Creating child-friendly horror is difficult. That’s not to say children aren’t easily scared –quite the opposite, really– but it’s not always easy for horror tv and movies aimed at a family audience to hit the mark. Perennial children’s Halloween favorites such as Hocus Pocus aims for humor more frequently than scares, whereas there are episodes of Rugrats that unsettled me in ways I wouldn’t experience again until I discovered David Lynch movies as an adult. It was in the spirit of conjuring family-appropriate frights that Walt Disney Pictures attempted to move away from its safe, staid image in the early 80s with an adaptation of Ray Bradbury’s seminal horror novel Something Wicked This Way Comes. Helmed by The Innocents director Jack Clayton with a script adapted by Bradbury himself*, Something Wicked bombed when it released to theaters in 1983. This is hardly surprising; while it’s not the family-ready thriller that Disney and audiences wanted, it’s a stellar adaptation of a horror classic that’s fiercely acted and rewardingly complex.
The plot: As Mr. Dark’s Pandemonium Carnival materializes in Greentown, IL one October evening, 12-year-old best friends Will Holloway (Vidal Peterson) and Jim Nightshade (Shawn Carson) are drawn in by its allure. But soon the boys find out that the carnival can grant people’s deepest wishes –at a terrible price– and that Mr. Dark (Jonathan Pryce) is something more sinister than the showman he presents himself to be. As Mr. Dark seeks to end the boys’ meddling in his schemes, Jim becomes dangerously intrigued by the carnival’s dark promises, it comes down to Will’s aging father, Charles Holloway (Jason Robards), to save the souls of Will, Jim, and the Greentown itself.
From the film’s opening scenes, you could be forgiven for assuming Something Wicked this Way Comes is standard Disney fare. The film lays it on thick with an adult Will Holloway narrating about the autumns of his youth as the boys run through the streets of an impossibly bucolic Greentown. Luckily, it’s not long before the horrors unfurl, and the bright and cheery opening becomes a counterpoint to the darkness that takes Greentown. The secret to so-called family friendly horror is a layering of scares that engage at different levels and ages, and Something Wicked This Way Comes. In spite of its 12 year old protagonists, the book and film are written squarely from the perspective of an older man looking back on his youth, and feeling the weight of the intervening years, and the adult horrors engage with those themes. As an adult, the consequences of the wishes granted by Mr. Dark linger and haunt, and Charles Holloway’s fears that his best years are behind him and that he may be unable to save his son hit particularly hard. Layered between the cerebral horrors that culminates in a tense library confrontation between Charles and Mr. Dark are visceral horrors such as Will witnessing his own decapitation and a swarm of tarantulas that are effective at any age (the latter in particular).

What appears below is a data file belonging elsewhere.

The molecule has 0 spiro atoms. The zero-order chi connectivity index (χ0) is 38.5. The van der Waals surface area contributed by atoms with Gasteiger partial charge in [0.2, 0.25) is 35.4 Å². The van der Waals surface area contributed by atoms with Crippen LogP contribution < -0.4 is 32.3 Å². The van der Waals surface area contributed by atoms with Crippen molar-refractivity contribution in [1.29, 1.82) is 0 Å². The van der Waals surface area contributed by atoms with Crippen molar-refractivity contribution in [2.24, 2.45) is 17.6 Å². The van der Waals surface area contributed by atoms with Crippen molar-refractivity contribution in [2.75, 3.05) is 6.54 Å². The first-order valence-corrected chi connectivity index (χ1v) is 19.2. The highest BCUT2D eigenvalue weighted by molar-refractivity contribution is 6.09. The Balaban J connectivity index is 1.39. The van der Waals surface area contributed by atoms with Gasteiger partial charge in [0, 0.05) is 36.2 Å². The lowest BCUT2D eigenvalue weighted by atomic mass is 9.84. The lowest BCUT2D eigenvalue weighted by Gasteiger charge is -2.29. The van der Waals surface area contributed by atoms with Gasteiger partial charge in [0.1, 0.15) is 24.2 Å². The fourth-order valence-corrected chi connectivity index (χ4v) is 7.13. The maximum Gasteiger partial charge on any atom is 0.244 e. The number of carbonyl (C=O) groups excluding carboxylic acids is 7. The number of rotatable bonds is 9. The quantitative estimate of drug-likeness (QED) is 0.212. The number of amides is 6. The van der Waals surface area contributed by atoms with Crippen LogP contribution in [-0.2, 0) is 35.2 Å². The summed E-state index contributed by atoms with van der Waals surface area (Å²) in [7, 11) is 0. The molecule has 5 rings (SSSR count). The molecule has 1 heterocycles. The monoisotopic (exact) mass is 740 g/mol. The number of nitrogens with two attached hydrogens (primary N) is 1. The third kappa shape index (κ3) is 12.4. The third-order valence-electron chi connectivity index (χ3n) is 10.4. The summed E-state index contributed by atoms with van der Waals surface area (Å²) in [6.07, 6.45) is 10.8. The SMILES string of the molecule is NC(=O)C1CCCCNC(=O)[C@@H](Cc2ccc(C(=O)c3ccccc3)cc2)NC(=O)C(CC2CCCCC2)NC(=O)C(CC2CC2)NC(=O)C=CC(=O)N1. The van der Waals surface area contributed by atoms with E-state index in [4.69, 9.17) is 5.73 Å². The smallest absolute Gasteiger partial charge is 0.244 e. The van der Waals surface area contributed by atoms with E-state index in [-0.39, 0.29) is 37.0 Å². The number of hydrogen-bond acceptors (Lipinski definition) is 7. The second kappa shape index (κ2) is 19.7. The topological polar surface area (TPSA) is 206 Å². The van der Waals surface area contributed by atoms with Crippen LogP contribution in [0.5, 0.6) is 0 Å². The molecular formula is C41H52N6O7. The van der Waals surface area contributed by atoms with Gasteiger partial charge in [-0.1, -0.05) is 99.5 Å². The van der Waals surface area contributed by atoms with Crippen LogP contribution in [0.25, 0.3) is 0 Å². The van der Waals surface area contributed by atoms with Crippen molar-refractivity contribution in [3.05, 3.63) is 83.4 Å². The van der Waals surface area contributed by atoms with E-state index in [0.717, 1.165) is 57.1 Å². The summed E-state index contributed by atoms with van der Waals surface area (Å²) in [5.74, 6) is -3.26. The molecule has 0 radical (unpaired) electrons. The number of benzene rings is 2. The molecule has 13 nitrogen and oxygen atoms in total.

This is all buoyed by a series of outstanding performances. While they occasionally stumble over some of the more stylized or inorganic dialogue, Vidal Peterson and Shawn Carson handle the weight of their roles well, particularly given the fact that they have to do a scene with –I cannot stress this enough– a swarm of 200 tarantulas. Carson, struggling with more emotional conflict than Will, is the scene stealer of the two, and the sadness and frustration that underpins his bravado is well realized. Pam Grier is alternately glamourous and menacing as the Dust Witch, luring the weak-willed to terrible fates at Mr. Dark’s Pandemonium Carnival. The all-stars of Something Wicked are Jason Robards and Jonathan Pryce, giving opposite, but complementary performances. Pryce is iconic from the moment he appears on screen. Pryce brings charisma and barely-contained menace to what’s already among the best literary villains. Bradbury originally sought Peter O’Toole or Christopher Lee for the role, and while both are legendary actors, I can’t see them topping Pryce’s work here. It’s really a story about Charles, and he projects a comforting warmth and sturdiness, even as he struggles with his own sadness and fears. The result is a conflict between mythic evil personified and an everyman that feels authentic and scary.
Something Wicked This Way Comes is shot more like an arthouse film than an early 80s live action Disney movie. Jack Clayton brings an auteur touch to a studio that’s typically a producer’s game. Veteran cinematographer Stephen H. Hurum places the camera in fascinating places and gives the viewer a lot to look at even during the simplest dialogue exchange. In concert with the film’s editing, it gives the film the quality of a Rockwellian dream or a nightmare depending upon the scene’s needs.
Something Wicked This Way Comes feels like a weirder movie than either Disney or audiences expected. It’s a faithful adaptation of a book that never lets the reader have a dose of small town nostalgia without a sense of dread to accompany it. It’s a movie that should play well for younger horror fans (particularly arachnophobic ones), and give older ones a lot to linger over well past the roll of the credits. It’s a movie that Disney couldn’t make today and it’s still astounding it got made then either.
*with, unbeknownst to Bradbury at the time, touch-ups by John Mortimer. To what degree Mortimer altered Bradbury’s version of the screenplay, I do not know.